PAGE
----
Evaluation

*Hair fly took place.

*Hair fly did not take place.

              TABLE 1______________________________________                 DecompositionSample Anionic Surface Derivative ofNo.   Active Agent    Keratin Material______________________________________1     triethanolamine lauryl                 Decomposition derivative of sulfate (15%)   reference 1-(a) (2%)2     triethanolamine lauryl                 Decomposition derivative of sulfate (15%)   reference 1-(b) (2%)3     triethanolamine lauryl                 Decomposition derivative of sulfate (15%)   reference 2-(a) (2%)4     triethanolamine lauryl                 Decomposition derivative of sulfate (15%)   reference 2-(b) (2%)5     triethanolamine lauryl                 Decomposition derivative of sulfate (15%)   reference 2-(c) (2%)6     triethanolamine lauryl                 Decomposition derivative of sulfate (15%)   reference 2-(d) (2%)7     triethanolamine lauryl                 Decomposition derivative of sulfate (15%)   reference 2-(e) (2%)8     triethanolamine lauryl                 Decomposition derivative of sulfate (15%)   reference 2-(f) (2%)9     sodium lauryl sulfate                 Decomposition derivative of (15%)           reference 1-(a) (2%)10    sodium polyoxyethylene                 Decomposition derivative of (2) lauryl sulfate (15%)                 reference 1-(a) (2%)11    ammonium lauryl sulfate                 Decomposition derivative of (15%)           reference 1-(a) (2%)12    sodium lauryl sulfate                 Decomposition derivative of (15%)           reference 1-(a) (0.1%)13    sodium lauryl sulfate                 Decomposition derivative of (15%)           reference 1-(a) (0.5%)14    sodium lauryl sulfate                 Decomposition derivative of (15%)           reference 1-(a) (10%)15    sodium lauryl sulfate                 Decomposition derivative of (15%)           reference 1-(a) (20%)16    sodium polyoxyethylene                 Decomposition derivative of (2) lauryl sulfate (15%)                 reference 2-(a) (0.1%)17    sodium polyoxyethylene                 Decomposition derivative of (2) lauryl sulfate (15%)                 reference 2-(a) (1.0%)18    sodium polyoxyethylene                 Decomposition derivative of (2) lauryl sulfate (15%)                 reference 2-(a) (10%)19    sodium polyoxyethylene                 Decomposition derivative of (2) lauryl sulfate (15%)                 reference 2-(a) (20%)20    triethanolamine lauryl                 acid decomposition sulfate (15%)   product of collagen                 (M.W. 10,000-20,000) (2%)21    triethanolamine lauryl                 alkali decomposition sulfate (15%)   product of collagen                 (M.W. 800-1,000) (3%)22    triethanolamine lauryl                 nil sulfate (15%)______________________________________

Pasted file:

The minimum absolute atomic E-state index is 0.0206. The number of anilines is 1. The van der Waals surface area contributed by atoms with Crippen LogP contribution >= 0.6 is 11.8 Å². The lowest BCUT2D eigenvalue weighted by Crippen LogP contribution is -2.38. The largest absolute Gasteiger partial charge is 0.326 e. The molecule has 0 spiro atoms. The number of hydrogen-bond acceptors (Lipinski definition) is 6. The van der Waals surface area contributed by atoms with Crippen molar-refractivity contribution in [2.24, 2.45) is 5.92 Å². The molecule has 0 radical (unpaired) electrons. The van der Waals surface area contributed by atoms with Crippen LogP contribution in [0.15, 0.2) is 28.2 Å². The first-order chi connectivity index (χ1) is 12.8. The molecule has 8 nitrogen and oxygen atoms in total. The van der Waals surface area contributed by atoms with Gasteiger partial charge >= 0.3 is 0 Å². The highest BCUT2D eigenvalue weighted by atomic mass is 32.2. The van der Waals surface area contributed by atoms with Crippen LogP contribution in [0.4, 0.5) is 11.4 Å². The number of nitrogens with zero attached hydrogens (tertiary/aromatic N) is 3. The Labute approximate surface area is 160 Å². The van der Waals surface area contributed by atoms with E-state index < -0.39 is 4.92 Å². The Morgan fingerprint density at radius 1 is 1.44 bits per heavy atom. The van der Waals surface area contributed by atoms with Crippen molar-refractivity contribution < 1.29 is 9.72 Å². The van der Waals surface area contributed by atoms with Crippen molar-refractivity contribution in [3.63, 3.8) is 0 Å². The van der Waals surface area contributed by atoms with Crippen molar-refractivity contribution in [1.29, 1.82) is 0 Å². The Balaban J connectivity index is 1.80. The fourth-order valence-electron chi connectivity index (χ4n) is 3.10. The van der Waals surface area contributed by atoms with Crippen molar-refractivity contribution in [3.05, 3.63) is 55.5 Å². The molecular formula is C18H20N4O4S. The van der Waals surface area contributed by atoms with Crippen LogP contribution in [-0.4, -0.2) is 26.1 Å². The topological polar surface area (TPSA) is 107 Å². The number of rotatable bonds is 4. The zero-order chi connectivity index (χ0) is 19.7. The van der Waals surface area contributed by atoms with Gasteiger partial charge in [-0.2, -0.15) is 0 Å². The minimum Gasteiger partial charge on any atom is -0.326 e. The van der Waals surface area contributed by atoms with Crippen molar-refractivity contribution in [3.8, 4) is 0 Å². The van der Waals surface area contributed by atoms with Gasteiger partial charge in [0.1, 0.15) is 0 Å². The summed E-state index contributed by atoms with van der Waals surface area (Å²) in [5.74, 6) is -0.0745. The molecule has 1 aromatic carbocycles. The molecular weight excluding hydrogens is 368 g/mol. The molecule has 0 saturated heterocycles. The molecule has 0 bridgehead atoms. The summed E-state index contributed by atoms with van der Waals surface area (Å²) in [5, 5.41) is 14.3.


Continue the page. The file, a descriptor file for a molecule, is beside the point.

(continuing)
TABLE 2______________________________________                Characteristics after                WashingLathering Characteristics                  CombingAmount      Felling of Lather                      force (g)Sample of lather Slipping Creami- Wet  Dry   HairNo.   (ml)      of lather                    ness    st.  st.   fly______________________________________1     170       o        o       200  80    o2     168       o        o       195  85    o3     170       o        o       190  80    o4     165       o        o       180  75    o5     160       o        o       220  90    o6     165       o        o       205  90    o7     167       o        o       200  85    o8     165       o        o       205  85    o9     165       o        o       180  80    o10    165       o        o       205  85    o11    174       o        o       190  80    o12    142       oΔ                    oΔ                            320  160   oΔ13    154       o        o       210  105   o14    166       o        o       205  85    o15    170       o        o       200  85    o16    135       oΔ                    oΔ                            295  160   oΔ17    151       o        o       220  110   o18    162       o        o       195  95    o19    159       o        o       200  95    o20    152       Δ  Δ 350  175   Δ21    148       Δ  Δ 360  170   Δ22    112       x        x       470  210   x______________________________________
EXAMPLE 2